December 7, 2018; Slate
Earlier this month, Minneapolis, writes Henry Grabar in Slate, became “the first major US city to end single-family home zoning, a policy that has done as much as any to entrench segregation, high housing costs, and sprawl.” The comprehensive plan, passed by City Council on a 12–1 vote, is called Minneapolis 2040 and, as Grabar explains, aims to “permit three-family homes in the city’s residential neighborhoods, abolish parking minimums for all new construction, and allow high-density buildings along transit corridors.” There are still some hoops at the regional and state level to go through, but the plan is expected to take effect by the middle of next year.
The ubiquitous R-1 zoning—R-1 meaning “single-family residential”—may seem neutral but has actually been a tool used to promote segregated neighborhoods. As Grabar explains, single-family home zoning was devised as a legal way to keep Blacks and other people of color from moving into certain neighborhoods.
“It still functions as an effective barrier today,” Grabar adds.
According to Minneapolis Mayor Jacob Frey, the city is abolishing restrictive zoning to begin to reverse the damage wrought by over a century of segregation.
“A lot of research has been done on the history that’s led us to this point,” Cam Gordon, a city councilperson who represents the Second Ward, which includes the University of Minnesota’s flagship campus, tells Grabar. “That history helped people realize that the way the city is set up right now is based on this government-endorsed and sanctioned racist system.”
The US Supreme Court struck down race-based zoning in 1917 in Buchanan v. Warley. But the decision was quickly circumvented through such means as race-based exclusionary housing covenants (because the covenants were private documents, not based on state action like zoning is, such discriminatory documents remained legal until the Fair Housing Act of 1968).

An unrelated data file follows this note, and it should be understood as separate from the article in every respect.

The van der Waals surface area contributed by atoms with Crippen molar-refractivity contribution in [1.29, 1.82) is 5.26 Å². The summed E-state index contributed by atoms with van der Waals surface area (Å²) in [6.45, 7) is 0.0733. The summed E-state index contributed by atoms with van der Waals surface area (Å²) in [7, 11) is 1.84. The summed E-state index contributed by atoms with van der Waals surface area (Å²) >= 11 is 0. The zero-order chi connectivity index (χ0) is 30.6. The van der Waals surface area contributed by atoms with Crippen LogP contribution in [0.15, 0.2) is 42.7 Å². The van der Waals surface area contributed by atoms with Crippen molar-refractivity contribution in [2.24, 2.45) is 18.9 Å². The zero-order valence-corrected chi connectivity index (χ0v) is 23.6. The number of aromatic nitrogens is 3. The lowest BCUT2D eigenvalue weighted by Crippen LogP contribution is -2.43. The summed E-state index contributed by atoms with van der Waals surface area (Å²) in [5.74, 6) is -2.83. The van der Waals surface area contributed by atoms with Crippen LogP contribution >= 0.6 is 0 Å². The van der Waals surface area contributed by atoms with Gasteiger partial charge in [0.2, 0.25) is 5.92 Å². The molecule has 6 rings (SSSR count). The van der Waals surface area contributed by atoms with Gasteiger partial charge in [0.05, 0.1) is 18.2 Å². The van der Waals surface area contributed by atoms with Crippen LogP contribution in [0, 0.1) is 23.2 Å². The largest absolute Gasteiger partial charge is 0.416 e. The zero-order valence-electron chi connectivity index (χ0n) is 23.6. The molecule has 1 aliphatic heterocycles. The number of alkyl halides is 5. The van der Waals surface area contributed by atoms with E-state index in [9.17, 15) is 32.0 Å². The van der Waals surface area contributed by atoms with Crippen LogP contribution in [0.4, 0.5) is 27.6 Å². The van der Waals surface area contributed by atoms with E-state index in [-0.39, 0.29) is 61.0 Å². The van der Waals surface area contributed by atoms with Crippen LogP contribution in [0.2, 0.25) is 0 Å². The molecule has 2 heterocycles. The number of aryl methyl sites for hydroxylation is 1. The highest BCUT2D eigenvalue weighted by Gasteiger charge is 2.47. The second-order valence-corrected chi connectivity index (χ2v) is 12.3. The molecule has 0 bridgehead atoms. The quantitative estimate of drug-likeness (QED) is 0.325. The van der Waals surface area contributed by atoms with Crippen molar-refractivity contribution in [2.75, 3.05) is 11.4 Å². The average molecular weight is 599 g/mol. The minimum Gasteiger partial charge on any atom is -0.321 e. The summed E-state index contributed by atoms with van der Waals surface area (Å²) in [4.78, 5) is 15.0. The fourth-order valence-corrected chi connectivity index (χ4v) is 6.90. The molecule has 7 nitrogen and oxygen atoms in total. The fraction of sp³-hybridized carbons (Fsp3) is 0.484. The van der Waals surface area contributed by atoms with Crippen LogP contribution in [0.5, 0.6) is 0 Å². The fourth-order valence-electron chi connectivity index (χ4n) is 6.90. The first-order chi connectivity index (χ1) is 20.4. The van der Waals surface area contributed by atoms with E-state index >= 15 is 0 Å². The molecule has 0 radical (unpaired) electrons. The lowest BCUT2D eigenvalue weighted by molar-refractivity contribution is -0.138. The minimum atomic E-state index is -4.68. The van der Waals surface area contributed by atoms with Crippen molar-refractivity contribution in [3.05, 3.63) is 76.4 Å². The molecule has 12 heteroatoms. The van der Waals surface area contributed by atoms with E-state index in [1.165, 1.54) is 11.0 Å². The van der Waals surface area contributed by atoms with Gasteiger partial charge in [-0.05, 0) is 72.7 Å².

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But a zoning loophole was also found. In 1926, in Village of Euclid v. Ambler Realty Company, the US Supreme Court upheld the City of Euclid’s use of zoning to ban apartment buildings.
Grabar explains, “The idea that you could legislate out not just gritty industrial facilities but also renters spread rapidly. In concert with racism in real estate, police departments, and housing finance, single-family zoning proved as effective at segregating northern neighborhoods (and their schools) as Jim Crow laws had in the South.”
The new zoning code in Minneapolis opens up the wealthiest, most exclusive districts in the city to triplexes. In theory, Grabar writes, this “will create new opportunities for people to move for schools or a job, provide a way for aging residents to downsize without leaving their neighborhoods, help ease the affordability crunch citywide, and stem the displacement of lower-income residents in gentrifying areas.”
Interestingly, Mayor Frey is a renter himself—“maybe the first tenant-mayor in the history of a city,” writes Grabar, in a city where, like most US cities, the majority of people are renters.
Despite the mayor’s support, approval was not without controversy. Residents submitted 7,000 comments on the draft plan. According to Paula Pentel, coordinator of the University of Minnesota’s urban studies program, three factors helped to get the zoning change passed through city council, 1) the election of a progressive city council dedicated to creating more housing, 2) the mobilization and advocacy of pro-zoning reform groups, and 3) extensive public outreach.
Nick Magrino, who sits on the city’s planning commission, notes that the fact that a new zoning code requires time to have an impact (since it affects new building, not existing building) probably lessened homeowner resistance to change.
As Magrino explains to Grabar, people’s homes and lawns are not at stake. Over time, parking might become more difficult. But, as Grabar notes, by the time parking does disappear, the higher neighborhood density may mean there is plenty of stuff within walking distance.—Steve Dubb